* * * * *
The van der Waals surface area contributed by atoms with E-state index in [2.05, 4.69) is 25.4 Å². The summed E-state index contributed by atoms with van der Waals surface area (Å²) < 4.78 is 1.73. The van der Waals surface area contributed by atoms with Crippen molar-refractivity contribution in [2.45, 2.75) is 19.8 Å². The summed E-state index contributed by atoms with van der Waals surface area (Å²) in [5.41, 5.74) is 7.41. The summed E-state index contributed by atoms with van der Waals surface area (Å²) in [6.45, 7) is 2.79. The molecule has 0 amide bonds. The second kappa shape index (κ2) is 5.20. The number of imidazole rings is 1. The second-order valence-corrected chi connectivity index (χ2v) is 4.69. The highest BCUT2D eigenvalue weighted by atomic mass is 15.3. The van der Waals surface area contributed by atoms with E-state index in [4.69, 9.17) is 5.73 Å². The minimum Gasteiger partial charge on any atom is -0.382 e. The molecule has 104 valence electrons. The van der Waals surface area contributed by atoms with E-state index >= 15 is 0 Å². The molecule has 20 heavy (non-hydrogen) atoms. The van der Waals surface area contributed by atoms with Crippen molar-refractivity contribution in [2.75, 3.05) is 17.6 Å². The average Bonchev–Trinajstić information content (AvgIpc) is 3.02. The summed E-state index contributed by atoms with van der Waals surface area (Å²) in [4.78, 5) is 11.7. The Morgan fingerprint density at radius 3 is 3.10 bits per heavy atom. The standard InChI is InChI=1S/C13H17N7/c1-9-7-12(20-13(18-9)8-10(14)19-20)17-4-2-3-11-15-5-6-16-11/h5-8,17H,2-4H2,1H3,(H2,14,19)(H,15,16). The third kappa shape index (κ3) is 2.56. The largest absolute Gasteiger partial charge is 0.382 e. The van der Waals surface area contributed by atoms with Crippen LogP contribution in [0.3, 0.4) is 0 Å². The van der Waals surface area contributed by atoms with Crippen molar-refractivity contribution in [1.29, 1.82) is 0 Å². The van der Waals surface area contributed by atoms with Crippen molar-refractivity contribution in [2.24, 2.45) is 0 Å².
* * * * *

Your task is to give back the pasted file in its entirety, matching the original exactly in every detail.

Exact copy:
The van der Waals surface area contributed by atoms with E-state index in [2.05, 4.69) is 25.4 Å². The summed E-state index contributed by atoms with van der Waals surface area (Å²) < 4.78 is 1.73. The van der Waals surface area contributed by atoms with Crippen molar-refractivity contribution in [2.45, 2.75) is 19.8 Å². The summed E-state index contributed by atoms with van der Waals surface area (Å²) in [5.41, 5.74) is 7.41. The summed E-state index contributed by atoms with van der Waals surface area (Å²) in [6.45, 7) is 2.79. The molecule has 0 amide bonds. The second kappa shape index (κ2) is 5.20. The number of imidazole rings is 1. The second-order valence-corrected chi connectivity index (χ2v) is 4.69. The highest BCUT2D eigenvalue weighted by atomic mass is 15.3. The van der Waals surface area contributed by atoms with E-state index in [4.69, 9.17) is 5.73 Å². The minimum Gasteiger partial charge on any atom is -0.382 e. The molecule has 104 valence electrons. The van der Waals surface area contributed by atoms with E-state index >= 15 is 0 Å². The molecule has 20 heavy (non-hydrogen) atoms. The van der Waals surface area contributed by atoms with Crippen molar-refractivity contribution in [2.75, 3.05) is 17.6 Å². The average Bonchev–Trinajstić information content (AvgIpc) is 3.02. The summed E-state index contributed by atoms with van der Waals surface area (Å²) in [4.78, 5) is 11.7. The Morgan fingerprint density at radius 3 is 3.10 bits per heavy atom. The standard InChI is InChI=1S/C13H17N7/c1-9-7-12(20-13(18-9)8-10(14)19-20)17-4-2-3-11-15-5-6-16-11/h5-8,17H,2-4H2,1H3,(H2,14,19)(H,15,16). The third kappa shape index (κ3) is 2.56. The largest absolute Gasteiger partial charge is 0.382 e. The van der Waals surface area contributed by atoms with Crippen LogP contribution in [0.3, 0.4) is 0 Å². The van der Waals surface area contributed by atoms with Crippen molar-refractivity contribution in [1.29, 1.82) is 0 Å². The van der Waals surface area contributed by atoms with Crippen molar-refractivity contribution in [2.24, 2.45) is 0 Å².